Walker v. American Family Mut. Ins. Co.

Annotate this Case

340 N.W.2d 599 (1983)

James L. WALKER, now Farm & City Insurance Company, Appellant, v. AMERICAN FAMILY MUTUAL INSURANCE COMPANY, Appellee.

No. 83-27.

Supreme Court of Iowa.

November 23, 1983.

*600 John S. Pieters, of Pieters & Pieters, Waterloo, for appellant.

Michael F. Lacey, Jr., of Patterson, Lorentzen, Duffield, Timmons, Irish, Becker & Ordway, Des Moines, for appellee.


WOLLE, Justice.

A single issue is raised in this appeal. Is Iowa public policy violated when an automobile liability insurer excludes from coverage bodily injury to the insured owner? The trial court decided this declaratory judgment action adversely to plaintiff, finding that the exclusionary clause relied upon by the defendant insurer does not violate public policy. We agree and affirm.

The two levels of stipulated facts in this case concern the single-fatality traffic accident which generated one lawsuit, now settled, and the two automobile insurance policies which gave rise to this declaratory judgment action. Jordan Moorman, the victim of the automobile accident, owned an automobile covered by an automobile liability insurance policy issued by defendant American Family Mutual Insurance Company (American Family). On August 19, 1979, Moorman was a passenger in his automobile which was being driven with his consent by nominal plaintiff James Walker. Moorman was fatally injured in the traffic accident, and his personal representative brought a wrongful death action against Walker. Walker was defended both by American Family and by Walker's own automobile insurer, Farm & City Insurance Company (Farm & City), which covered Walker as the consent driver of a non-owned automobile.

Although participating in defense of the first lawsuit, American Family refused to pay any settlement or judgment for wrongful death, relying upon the following exclusion in its policy issued to Moorman:

EXCLUSIONS This policy does not apply: ..... Under liability coverage, c. To bodily injury to ... (2) the insured or any member of the family of the insured residing in the same household as the insured.

(Emphasis added). Farm & City, acting on behalf of its insured Walker, negotiated a settlement with Moorman's estate, thereby concluding the first lawsuit. Then Farm & City, the real party in interest here because it paid that negotiated settlement, brought this action against American Family, contending that the exclusionary clause in the policy issued to Moorman is invalid and that therefore American Family alone should pay the settlement proceeds received by the Moorman estate.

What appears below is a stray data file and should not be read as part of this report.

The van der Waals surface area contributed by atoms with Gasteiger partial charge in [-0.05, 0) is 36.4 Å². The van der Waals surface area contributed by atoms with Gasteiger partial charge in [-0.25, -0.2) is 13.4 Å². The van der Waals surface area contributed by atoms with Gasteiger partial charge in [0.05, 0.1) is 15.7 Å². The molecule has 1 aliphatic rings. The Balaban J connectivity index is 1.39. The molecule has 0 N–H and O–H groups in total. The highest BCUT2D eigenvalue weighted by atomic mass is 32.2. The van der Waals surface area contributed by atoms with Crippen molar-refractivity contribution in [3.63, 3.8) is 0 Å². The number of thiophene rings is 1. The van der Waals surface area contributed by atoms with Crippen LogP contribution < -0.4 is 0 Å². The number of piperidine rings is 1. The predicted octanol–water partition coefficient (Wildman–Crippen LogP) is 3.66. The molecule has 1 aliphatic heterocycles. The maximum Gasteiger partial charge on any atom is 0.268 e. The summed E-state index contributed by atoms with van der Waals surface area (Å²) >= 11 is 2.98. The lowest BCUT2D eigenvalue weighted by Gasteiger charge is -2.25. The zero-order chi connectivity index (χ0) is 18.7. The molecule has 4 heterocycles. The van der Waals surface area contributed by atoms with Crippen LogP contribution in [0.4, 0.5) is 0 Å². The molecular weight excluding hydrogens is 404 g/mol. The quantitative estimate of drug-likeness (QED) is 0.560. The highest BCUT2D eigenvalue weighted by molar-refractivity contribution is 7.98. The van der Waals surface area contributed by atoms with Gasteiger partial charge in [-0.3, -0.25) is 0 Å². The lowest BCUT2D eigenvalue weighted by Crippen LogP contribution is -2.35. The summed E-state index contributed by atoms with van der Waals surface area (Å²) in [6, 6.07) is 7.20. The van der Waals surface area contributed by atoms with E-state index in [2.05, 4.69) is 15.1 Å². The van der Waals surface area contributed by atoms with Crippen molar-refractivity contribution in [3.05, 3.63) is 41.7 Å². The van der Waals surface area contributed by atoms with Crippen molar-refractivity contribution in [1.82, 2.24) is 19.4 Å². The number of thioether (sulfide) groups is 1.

In urging us to invalidate the quoted exclusionary clause on public policy grounds, Farm & City develops themes from both Iowa statutory law and recent Iowa cases. First, it asserts that Iowa Code chapter 321A, Iowa's motor vehicle financial responsibility act, discloses a broad underlying *601 policy to require automobile insurers to protect the public from financially irresponsible motorists. Second, Farm & City contends that recent decisions of this court add another dimension to that public policy, judicial recognition that all members of society should be protected from the financial hardship of injuries sustained in automobile accidents. Finally, Farm & City invites us to follow a recent decision of the Washington Supreme Court which invalidated a family exclusionary clause as contrary to the public policy of that state.

I. Public PolicyDefinition and Limitations.

A contract which contravenes public policy will not be enforced by our courts. See, e.g., Wunschel Law Firm, P.C. v. Clabaugh, 291 N.W.2d 331, 335 (Iowa 1980); Rowen v. LeMars Mutual Insurance Co. of Iowa, 282 N.W.2d 639, 650 (Iowa 1979). While the term "public policy" is not susceptible of exact definition, the thrust of the legal principle that term represents is quite clear: a court ought not enforce a contract which tends to be injurious to the public or contrary to the public good. In re Estate of Barnes, 256 Iowa 1043, 1051-52, 128 N.W.2d 188, 192 (1964); Disbrow v. Board of Supervisors of Cass County, 119 Iowa 538, 541, 93 N.W. 585, 586 (1903). Thus, a contract may be invalidated if it would violate "any established interest of society." Wunschel Law Firm, P.C. v. Clabaugh, 291 N.W.2d at 335 (quoting Liggett v. Shriver, 181 Iowa 260, 265, 164 N.W. 611, 612 (1917)).

Whenever a court considers invalidating a contract on public policy grounds, it must also weigh in the balance the parties' freedom to contract. In Tschrigi v. Merchants National Bank of Cedar Rapids, 253 Iowa 682, 690, 113 N.W.2d 226, 231, (Iowa 1962), we quoted with approval the following statement of that competing policy:

It is not the court's function to curtail the liberty to contract by enabling parties to escape their valid contractual obligation on the ground of public policy unless the preservation of the general public welfare imperatively so demands. Twin City Pipe Line Co. v. Harding Glass Co., 283 U.S. 353, 51 S. Ct. 476, 75 L. Ed. 1112, 83 A.L.R. 1168; 5 Williston, Contracts, Rev. Ed., § 1630A; 12 Am.Jur., Contracts, § 172.

Consequently, the power to invalidate a contract on public policy grounds must be used cautiously and exercised only in cases free from doubt. Wunchel Law Firm, P.C. v. Clabaugh, 291 N.W.2d at 335; In re Estate of Barnes, 256 Iowa at 1052, 128 N.W.2d at 192.

This same attempt to harmonize public policy and the freedom of individuals to contract is involved when provisions of insurance contracts are placed in issue. See Skyline Harvestore Systems, Inc. v. Centennial Insurance Co., 331 N.W.2d 106, 109 (Iowa 1983); Harrell v. Travelers Indemnity Co., 279 Or. 199, 207, 567 P.2d 1013, 1016 (1977).

II. Public PolicyLegislative.